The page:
How Fast Food Franchises Cheat Workers Out of a Just Wage
Workers in fast food restaurant franchises are not only paid the minimum wage. More than a few of the approximately 4 million franchise workers employed in restaurants are being shortchanged out of wages by their employers, who do not pay them overtime or who siphon off hours of overtime (adding up almost to a thousand dollars, in some cases) from computer systems.
Workers at Papa John’s are expected to start working before clocking in and, after clocking out, to perform tasks such as cleaning, says Colorlines. For a worker who makes the minimum wage of $7.35, and is “supposed” to work two to four hours a week without pay, that adds up to a loss of about $90 a month and nearly $1,000 a year.
The U.S. Department of Labor had previously found that 40 percent of fast food outposts in the country “fail to consistently pay their employees a minimum wage or overtime.” More recently, the New York Attorney General found that 84 percent of fast food workers said they were routinely forced to work overtime without pay and to pay for fuel when making deliveries.
Workers don’t feel they have any choice but to comply with this unfair system. “The thing is, you know that you should be paid, but to show that you want to keep your job, that you are a good worker, that you are a team player, you do it,” Olivia Roffle, who used to work at a Papa John’s outlet in St. Louis, Missouri, said to Colorlines.
A worker at a Burger King in Kansas City, Missouri, says that her manager routinely changed the number of hours she had worked in the computer system so she would not be paid overtime.
The Evils of the Franchising System
As you might expect, companies insist that “rogue” managers are behind such wage theft. But the franchising system, in which franchise owners pay fees to companies like Burger King and are required to follow strict rules and standards, could be the real source of the problem. The fees for training and sometimes rent (if a corporation like McDonalds owns the real estate an outlet is located in) are fixed. To make a profit, a franchise owner has to rely on sales, which can be unpredictable.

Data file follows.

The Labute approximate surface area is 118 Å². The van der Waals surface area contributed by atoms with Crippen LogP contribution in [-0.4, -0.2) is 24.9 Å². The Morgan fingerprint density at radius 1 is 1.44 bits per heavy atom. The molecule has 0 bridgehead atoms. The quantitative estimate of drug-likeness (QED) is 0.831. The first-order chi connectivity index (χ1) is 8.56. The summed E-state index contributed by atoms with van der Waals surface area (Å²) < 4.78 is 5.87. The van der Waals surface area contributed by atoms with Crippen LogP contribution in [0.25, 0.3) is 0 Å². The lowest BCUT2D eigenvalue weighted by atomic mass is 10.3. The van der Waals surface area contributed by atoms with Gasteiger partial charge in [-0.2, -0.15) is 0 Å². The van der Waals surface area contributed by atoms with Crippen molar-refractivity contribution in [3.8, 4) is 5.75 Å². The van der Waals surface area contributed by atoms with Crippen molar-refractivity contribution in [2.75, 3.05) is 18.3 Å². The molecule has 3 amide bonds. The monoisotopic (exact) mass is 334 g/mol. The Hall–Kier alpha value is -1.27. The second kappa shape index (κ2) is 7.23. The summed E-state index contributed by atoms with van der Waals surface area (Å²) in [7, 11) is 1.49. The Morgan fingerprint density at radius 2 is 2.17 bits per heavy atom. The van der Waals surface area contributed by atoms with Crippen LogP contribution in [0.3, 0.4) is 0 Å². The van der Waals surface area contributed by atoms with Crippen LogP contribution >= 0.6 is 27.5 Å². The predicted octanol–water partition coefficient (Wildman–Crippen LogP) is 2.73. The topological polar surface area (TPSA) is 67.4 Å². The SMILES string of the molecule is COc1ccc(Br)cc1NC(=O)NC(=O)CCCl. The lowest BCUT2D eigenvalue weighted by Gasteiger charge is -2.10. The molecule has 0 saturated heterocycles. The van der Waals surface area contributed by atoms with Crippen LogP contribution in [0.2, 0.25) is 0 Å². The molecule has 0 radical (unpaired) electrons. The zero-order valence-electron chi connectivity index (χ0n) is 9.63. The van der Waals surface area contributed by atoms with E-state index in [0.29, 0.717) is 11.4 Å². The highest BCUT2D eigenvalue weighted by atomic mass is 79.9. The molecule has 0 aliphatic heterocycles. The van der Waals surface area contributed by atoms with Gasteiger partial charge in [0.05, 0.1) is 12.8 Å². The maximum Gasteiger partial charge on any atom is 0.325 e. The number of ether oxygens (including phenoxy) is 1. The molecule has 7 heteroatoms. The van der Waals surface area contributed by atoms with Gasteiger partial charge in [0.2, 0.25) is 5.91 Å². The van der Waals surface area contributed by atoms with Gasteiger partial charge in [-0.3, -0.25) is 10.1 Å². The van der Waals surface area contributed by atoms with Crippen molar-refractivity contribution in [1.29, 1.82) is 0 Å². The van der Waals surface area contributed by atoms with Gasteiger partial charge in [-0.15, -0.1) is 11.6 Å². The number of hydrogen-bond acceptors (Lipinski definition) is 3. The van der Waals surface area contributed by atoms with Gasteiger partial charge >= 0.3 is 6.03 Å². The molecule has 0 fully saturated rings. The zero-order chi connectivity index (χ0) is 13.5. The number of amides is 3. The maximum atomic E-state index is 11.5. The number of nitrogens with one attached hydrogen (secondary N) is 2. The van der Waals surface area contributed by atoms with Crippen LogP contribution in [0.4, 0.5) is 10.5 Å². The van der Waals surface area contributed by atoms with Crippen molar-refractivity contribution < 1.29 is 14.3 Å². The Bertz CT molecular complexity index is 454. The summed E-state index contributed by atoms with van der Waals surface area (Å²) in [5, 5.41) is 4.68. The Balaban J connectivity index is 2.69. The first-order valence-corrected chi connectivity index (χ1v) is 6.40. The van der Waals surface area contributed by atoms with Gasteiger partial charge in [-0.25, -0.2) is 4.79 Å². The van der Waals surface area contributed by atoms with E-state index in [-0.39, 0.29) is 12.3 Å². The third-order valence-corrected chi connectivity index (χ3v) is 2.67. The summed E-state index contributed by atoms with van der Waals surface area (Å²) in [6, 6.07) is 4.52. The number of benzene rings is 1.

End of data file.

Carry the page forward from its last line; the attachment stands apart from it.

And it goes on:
The one area that companies do not place a mandate on is hiring, wages and hours, as Colorlines points out. These are left to the franchise operators. Indeed, a clause in their contracts carefully absolves companies from responsibility about wages and labor practices. When questioned about how workers at franchises are paid, the franchises can (and do) say that it is the U. S. Department of Labor’s job to enforce wage and payment issues, not the parent company.
Fast food workers have made some small gains in fighting for fair labor practices. Because Domino’s was apparently heavily involved in the operations of its franchises in New York, that company has been named as a defendant in a class action suit filed by delivery workers. In six cities, workers at fast food franchises have held one-day walkouts.
Their protest is largely symbolic so far but its importance can’t be denied. Business Week reports that restaurant franchises are hiring. About 14,000 positions in franchise restaurants were created in May (out of 19,000 franchise positions total). But franchises are hiring more part-time workers, possibly in a effort to dodge Obamacare’s requirement to provide healthcare for full-time workers. Again, workers are getting shortchanged so someone else can add to their profits.
What’s too clear is that fast food restaurants not only serve up unhealthy (and potentially addictive) food. They’re also, behind the scenes, making people serve up that food while working under unfair conditions.
Photo via The Consumerist